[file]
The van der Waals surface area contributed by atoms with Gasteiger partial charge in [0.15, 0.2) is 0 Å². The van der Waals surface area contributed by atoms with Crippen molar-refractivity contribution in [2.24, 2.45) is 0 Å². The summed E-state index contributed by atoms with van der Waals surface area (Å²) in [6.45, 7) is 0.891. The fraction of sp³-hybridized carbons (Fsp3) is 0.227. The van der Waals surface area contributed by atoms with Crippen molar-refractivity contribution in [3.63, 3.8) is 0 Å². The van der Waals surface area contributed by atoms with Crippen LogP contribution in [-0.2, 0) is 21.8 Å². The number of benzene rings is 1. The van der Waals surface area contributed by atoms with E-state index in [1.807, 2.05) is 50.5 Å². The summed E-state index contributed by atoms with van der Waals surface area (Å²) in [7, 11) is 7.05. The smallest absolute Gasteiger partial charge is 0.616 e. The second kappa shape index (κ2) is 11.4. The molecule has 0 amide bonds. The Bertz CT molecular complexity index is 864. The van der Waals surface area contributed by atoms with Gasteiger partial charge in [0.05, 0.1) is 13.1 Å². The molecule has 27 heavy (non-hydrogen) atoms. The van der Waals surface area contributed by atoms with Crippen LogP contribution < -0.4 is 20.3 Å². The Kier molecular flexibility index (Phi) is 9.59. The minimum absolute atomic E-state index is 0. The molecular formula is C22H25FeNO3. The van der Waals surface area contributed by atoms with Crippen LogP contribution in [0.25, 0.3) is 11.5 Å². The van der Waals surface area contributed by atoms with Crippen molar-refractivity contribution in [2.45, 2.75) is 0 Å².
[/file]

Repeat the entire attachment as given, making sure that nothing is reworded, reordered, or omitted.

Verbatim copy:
The van der Waals surface area contributed by atoms with Gasteiger partial charge in [0.15, 0.2) is 0 Å². The van der Waals surface area contributed by atoms with Crippen molar-refractivity contribution in [2.24, 2.45) is 0 Å². The summed E-state index contributed by atoms with van der Waals surface area (Å²) in [6.45, 7) is 0.891. The fraction of sp³-hybridized carbons (Fsp3) is 0.227. The van der Waals surface area contributed by atoms with Crippen molar-refractivity contribution in [3.63, 3.8) is 0 Å². The van der Waals surface area contributed by atoms with Crippen LogP contribution in [-0.2, 0) is 21.8 Å². The number of benzene rings is 1. The van der Waals surface area contributed by atoms with E-state index in [1.807, 2.05) is 50.5 Å². The summed E-state index contributed by atoms with van der Waals surface area (Å²) in [7, 11) is 7.05. The smallest absolute Gasteiger partial charge is 0.616 e. The second kappa shape index (κ2) is 11.4. The molecule has 0 amide bonds. The Bertz CT molecular complexity index is 864. The van der Waals surface area contributed by atoms with Gasteiger partial charge in [0.05, 0.1) is 13.1 Å². The molecule has 27 heavy (non-hydrogen) atoms. The van der Waals surface area contributed by atoms with Crippen LogP contribution < -0.4 is 20.3 Å². The Kier molecular flexibility index (Phi) is 9.59. The minimum absolute atomic E-state index is 0. The molecular formula is C22H25FeNO3. The van der Waals surface area contributed by atoms with Crippen LogP contribution in [0.25, 0.3) is 11.5 Å². The van der Waals surface area contributed by atoms with Crippen molar-refractivity contribution in [2.45, 2.75) is 0 Å².